In this article, we’ll discuss the source of Dallas tap water, the treatment process, and the contaminant levels with respect to the EPA’s allowable limit.
Dallas Water Quality Report: What is in the Water?
|Contaminant||Dallas Water levels||EPA action limit||EPA’s public health goal|
|Copper||0 to 260 ppb||1,300 pbb||300 ppb|
|Fluoride||0.5 to 0.6 ppm||2 ppm||1 ppm|
|Total trihalomethanes||4.7 to 18.5 ppb||80 ppb||Zero|
|Arsenic||0.297 ppb||10 ppb||0.004 ppb|
|Hexavalent Chromium||0.275 ppb||100 ppb||0.02 ppb|
|Bromate||1.23 ppb||10 ppb||Zero|
|Total haloacetic acids||1.3 to 15.3 ppb||60 ppb||Zero|
Like all American cities, Dallas releases yearly water quality reports that gives insights into the tap water content. The latest Dallas City water quality report shows that there are no contaminants above the legal limits set by the Environmental Protection Agency (EPA) under the National Primary Drinking Water Regulations (NPDWRs).
One of the most common drinking water problems in the United States is lead due to old piping lines with lead components. As such, many cities such as Portland, New York City, and Boston, suffer from excessive amounts of lead in their tap water. Dallas, fortunately, doesn’t suffer this problem as the the water quality report shows no trace of lead in the water.
The only prevalent contaminants in dallas tap water are the most common ones found in municipal water, such as fluoride (added by municipal authorities all across the US for maintaining teeth health) and total trihalomethanes (also known as TTHMs, which are by-products of disinfectants like chlorine and chloramines).
For more information, we had to check the Environmental Working Group’s data (EWG) provided by the Texas Commission on Environmental Quality and EPA. This dataset gave us a closer look at the makeup of Dallas’ water while allowing us to compare results with the EWG health guidelines that coincide with the EPA’s public health goals about drinking water contaminants.
According to this dataset, there is more to the Dallas water than the city’s water quality report reveals. It shows the presence of some worrisome contaminants that are below the EPA action limit but above the EWG health guidelines and EPA public health goals:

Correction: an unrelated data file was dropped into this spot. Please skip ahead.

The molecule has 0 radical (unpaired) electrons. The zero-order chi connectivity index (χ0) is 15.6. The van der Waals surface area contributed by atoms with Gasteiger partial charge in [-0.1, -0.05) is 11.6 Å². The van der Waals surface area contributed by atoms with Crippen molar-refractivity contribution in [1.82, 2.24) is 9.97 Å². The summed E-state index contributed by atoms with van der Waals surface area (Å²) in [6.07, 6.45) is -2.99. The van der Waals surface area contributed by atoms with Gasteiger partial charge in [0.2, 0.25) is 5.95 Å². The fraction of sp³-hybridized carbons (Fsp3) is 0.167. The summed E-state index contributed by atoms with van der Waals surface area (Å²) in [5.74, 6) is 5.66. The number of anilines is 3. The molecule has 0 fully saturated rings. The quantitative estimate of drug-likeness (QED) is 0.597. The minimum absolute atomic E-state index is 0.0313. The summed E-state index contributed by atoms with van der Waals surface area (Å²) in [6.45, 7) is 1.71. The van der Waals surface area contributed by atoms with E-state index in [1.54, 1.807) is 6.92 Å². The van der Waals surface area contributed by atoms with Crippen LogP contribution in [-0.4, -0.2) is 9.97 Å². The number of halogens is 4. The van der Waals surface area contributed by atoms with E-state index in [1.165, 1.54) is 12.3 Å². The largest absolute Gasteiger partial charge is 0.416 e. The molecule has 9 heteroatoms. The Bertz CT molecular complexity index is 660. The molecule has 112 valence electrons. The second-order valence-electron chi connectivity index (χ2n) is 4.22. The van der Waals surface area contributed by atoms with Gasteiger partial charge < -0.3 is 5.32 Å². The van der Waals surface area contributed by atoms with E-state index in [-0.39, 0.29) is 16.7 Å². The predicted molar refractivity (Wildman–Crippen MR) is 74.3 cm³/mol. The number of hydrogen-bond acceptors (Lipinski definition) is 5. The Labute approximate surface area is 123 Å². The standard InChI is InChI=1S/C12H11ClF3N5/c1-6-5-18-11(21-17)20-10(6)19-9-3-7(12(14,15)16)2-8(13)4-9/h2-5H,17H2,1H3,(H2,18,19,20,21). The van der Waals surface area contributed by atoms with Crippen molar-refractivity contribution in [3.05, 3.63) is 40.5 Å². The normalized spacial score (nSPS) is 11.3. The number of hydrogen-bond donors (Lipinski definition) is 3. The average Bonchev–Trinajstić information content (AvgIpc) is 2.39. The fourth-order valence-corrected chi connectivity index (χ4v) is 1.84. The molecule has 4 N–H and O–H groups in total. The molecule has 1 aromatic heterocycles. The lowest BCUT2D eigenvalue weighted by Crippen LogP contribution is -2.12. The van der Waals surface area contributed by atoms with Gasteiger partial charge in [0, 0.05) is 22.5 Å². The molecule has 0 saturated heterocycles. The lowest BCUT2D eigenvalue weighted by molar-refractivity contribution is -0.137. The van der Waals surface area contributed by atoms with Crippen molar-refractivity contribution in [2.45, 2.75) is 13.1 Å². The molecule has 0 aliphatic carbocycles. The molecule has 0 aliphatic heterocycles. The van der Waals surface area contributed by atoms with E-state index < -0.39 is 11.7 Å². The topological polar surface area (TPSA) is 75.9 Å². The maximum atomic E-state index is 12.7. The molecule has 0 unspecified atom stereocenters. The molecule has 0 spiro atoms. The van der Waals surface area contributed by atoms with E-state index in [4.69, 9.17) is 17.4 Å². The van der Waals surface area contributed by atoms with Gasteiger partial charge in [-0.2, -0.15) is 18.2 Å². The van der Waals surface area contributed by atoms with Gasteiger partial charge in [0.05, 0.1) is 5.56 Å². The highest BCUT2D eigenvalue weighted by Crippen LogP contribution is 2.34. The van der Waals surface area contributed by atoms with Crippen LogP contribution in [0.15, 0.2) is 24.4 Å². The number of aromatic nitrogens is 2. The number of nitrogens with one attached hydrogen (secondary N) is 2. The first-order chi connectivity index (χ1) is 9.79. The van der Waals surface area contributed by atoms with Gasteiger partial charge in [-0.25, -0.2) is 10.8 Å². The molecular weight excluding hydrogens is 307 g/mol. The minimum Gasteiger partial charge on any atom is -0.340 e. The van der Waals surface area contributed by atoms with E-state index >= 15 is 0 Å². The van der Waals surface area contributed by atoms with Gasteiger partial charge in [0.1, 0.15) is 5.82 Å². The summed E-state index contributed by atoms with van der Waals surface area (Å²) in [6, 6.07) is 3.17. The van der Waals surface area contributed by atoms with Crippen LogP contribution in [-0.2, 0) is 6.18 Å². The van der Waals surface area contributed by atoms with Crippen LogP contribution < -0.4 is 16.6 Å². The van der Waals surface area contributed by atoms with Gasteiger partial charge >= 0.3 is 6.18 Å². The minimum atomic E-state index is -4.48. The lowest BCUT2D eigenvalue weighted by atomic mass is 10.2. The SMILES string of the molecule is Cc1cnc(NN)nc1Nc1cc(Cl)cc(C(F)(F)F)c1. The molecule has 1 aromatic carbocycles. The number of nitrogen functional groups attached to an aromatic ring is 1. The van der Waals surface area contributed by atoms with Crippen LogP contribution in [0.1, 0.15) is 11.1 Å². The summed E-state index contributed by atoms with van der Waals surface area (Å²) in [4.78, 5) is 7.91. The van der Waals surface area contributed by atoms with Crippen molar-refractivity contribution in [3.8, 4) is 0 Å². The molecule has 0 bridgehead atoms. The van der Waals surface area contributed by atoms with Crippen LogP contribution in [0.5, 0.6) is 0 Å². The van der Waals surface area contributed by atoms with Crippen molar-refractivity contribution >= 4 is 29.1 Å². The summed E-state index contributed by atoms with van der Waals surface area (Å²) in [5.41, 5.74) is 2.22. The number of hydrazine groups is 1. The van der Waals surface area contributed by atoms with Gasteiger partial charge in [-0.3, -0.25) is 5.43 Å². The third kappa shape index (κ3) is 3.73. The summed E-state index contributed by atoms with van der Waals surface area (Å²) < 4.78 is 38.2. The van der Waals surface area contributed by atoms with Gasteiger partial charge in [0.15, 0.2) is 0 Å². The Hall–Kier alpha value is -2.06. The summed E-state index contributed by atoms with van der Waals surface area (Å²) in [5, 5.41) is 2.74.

- Dichloroacetic acids
These contaminants are in non-lethal levels, but as explained by the EPA in NPDWRs (linked above), they can increase cancer risk. So you may want to take the necessary precautions, such as investing in a water filtration unit for arsenic, hexavalent chromium, or total trihalomethanes to prevent potential health risks.
Is the Water Hard or Soft?
Water hardness is determined by the quantity of calcium and magnesium minerals in the water. The tap water (water distributed by the municipal authorities) in Texas is soft, however, because the state sits atop an aquifer, the groundwater (well water) is hard, with an estimated 200 ppm hardness level. This puts texas 4th on the list of hard water states in the United States. Dallas, in particular, has a water hardness of 140 PPM.
Having hard vs soft water comes with several pros and cons. Here’s a compiled list of those pros and cons:
- Minerals in hard water are nutritional for the body.
- Hard water minerals flush out excess fat and bile through your feces.
- Calcium and magnesium relieve digestive disorders such as constipation.
- Calcium strengthens bones and teeth.
- Hard water has a better taste than soft water.
- Hard water makes your hair brittle and fragile over time.
- Minerals in hard water leave your skin dry, rough, and itchy.
- Hard water leaves spots on your dishes and causes stains on your appliances.
- Hard water corrodes and clogs pipes, which leads to a drop in water pressure in your home.
- Washing clothes in hard water makes your clothes lose color in the washing machine.
Where Dallas Gets Its Water From
Dallas primarily obtains water from the Ray Hubbard Reservoir. However, the state also sources water from Lake Tawakoni, the Elm Fork of the Trinity River, Lake Ray Roberts, Lake Lewisville, and Lake Grapevine.
How Tap Water Is Treated in Dallas
The Dallas Water Utility (DWU) uses chlorine, ammonia, and ozone, to treat and disinfect the water. Lime and iron sulfate are also added to remove all solids in the water, while fluoride is added to improve teeth health.
After disinfection with the above chemicals, the water then goes through filtration to remove sand and gravel. This is the final step in the treatment process.
Do They Have the Cleanest Tap Water?
Dallas doesn’t have the cleanest tap water in the United States, largely due to the rural areas that surround the city. However, there are no health-based violations of the Safe Drinking Water Act, so the water is safe to drink.